When you hold a second passport, a world of opportunities opens up to help you protect your finances, safeguard your privacy, and grow your financial nest egg free from high taxes.
A second passport gives you the ability to travel to and live in countries visa-free…a degree of added insurance against an American collapse, catastrophe, or other domestic dangers…and most importantly, the ability to engage in investments and tax planning that’s mostly off-limits to Americans.
There’s an assumption that getting a second passport takes a lot of effort. But what if you could get one with little or no effort at all? What if you were owed a second passport?
The key to this situation may lurk in your family tree.
Irish law provides an automatic right to claim Irish citizenship based on ancestry.
The principle of jus sanguinis (Latin for “right of blood”) describes a right to citizenship resulting for descendants from the nationality of their parents or grandparents. That’s exactly what Irish law grants. Over 39 million U.S. citizens claim Irish heritage, and any of those who are third generation or less could be eligible to become dual Irish citizens.
Irish nationality law views blood lines as determining a birthright to citizenship—even without ever having lived in the country. Citizenship is governed by the Irish Nationality and Citizenship Acts of 1956 and 1986. These laws confer Irish nationality by means of: one’s birth in Ireland; by Irish parentage or ancestry, and; by marriage to an Irish citizen.
If you were born outside of Ireland, and either your mother or father (or both) was an Irish citizen at the time of your birth, then you are entitled to Irish citizenship.
There are two circumstances under which a great-grandchild is eligible to apply for Irish citizenship by descent:
- If the parent (the grandchild of the Irish-born person) registered before the great-grandchild was born;
- If the parent (the grandchild of the Irish-born person) registered before June 30, 1986 and the great-grandchild was born after July 17, 1956.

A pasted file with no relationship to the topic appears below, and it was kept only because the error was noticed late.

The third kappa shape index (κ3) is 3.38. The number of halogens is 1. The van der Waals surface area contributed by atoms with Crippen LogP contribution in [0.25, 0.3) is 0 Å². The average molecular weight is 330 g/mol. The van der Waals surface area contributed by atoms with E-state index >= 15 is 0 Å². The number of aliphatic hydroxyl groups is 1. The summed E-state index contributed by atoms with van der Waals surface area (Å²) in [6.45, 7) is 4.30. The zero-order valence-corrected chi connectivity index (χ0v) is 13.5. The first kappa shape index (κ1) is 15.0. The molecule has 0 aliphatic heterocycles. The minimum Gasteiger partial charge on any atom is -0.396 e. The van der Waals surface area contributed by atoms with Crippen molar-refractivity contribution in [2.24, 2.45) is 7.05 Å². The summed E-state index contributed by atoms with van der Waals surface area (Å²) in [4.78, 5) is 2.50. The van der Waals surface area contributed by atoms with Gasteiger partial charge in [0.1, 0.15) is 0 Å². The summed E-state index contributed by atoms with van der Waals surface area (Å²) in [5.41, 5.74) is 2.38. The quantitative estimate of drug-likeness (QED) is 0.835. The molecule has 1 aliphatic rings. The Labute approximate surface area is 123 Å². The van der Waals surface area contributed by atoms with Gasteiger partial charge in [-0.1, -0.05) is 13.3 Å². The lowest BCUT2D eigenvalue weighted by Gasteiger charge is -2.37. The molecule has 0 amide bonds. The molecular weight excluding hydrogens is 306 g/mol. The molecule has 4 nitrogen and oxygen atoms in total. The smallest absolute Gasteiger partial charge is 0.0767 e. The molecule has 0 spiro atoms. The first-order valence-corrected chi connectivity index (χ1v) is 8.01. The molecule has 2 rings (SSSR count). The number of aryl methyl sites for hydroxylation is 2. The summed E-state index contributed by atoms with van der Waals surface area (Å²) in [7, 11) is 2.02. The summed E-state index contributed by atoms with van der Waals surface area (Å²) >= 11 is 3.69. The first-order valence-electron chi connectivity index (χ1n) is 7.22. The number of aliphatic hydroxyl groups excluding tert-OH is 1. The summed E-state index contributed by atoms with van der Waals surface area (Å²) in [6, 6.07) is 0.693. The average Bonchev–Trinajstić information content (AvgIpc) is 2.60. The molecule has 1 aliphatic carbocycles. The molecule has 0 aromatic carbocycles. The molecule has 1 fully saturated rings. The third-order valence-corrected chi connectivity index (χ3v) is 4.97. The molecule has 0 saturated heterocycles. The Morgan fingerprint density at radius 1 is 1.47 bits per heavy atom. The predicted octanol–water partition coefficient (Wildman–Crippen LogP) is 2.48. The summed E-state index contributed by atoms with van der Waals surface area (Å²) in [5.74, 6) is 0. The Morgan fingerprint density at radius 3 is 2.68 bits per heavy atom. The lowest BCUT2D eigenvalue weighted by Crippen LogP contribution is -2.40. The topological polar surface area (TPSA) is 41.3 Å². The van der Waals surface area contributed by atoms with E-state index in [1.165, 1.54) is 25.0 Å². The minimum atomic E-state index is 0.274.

Marriage to an Irish citizen also entitles a foreign spouse to Irish citizenship. To claim citizenship by marriage you must:
- Be married for at least three years;
- Have had one year of “continuous residence” in Ireland immediately before your application; and
- Have been living in Ireland for at least two of the four years before the one year of continuous residence.
An Irish passport opens the door for full personal and commercial access to the entire European Union. That includes the right to travel, work, own real estate, and live anywhere within the 28 EU countries, plus access to free healthcare when traveling within the EU.
The relative ease of obtaining an Irish passport makes them popular.
Total Irish passports issued in 2016 increased by almost 10%. In January 2017, Irish passport requests from Great Britain went up 74% from the same month in 2016, because of the United Kingdom’s “Brexit” referendum to quit European Union membership. The Irish Passport Office had to hire hundreds of temporary staff to deal with the flood of requests.
Other EU countries that issue passports based on ancestry include Hungary, Italy, Spain, Poland, Lithuania, Luxembourg, and Greece. Germany grants citizenship to descendants of ancestors persecuted by the Nazis.
Even if you don’t qualify for an Irish passport based on your ancestors, Ireland also offers an extensive immigration program allowing foreign investors and their families to acquire immediate residence and eventual citizenship.
But for European-inclined U.S. citizens with blood ties across the Atlantic, it’s much easier to use family ties.
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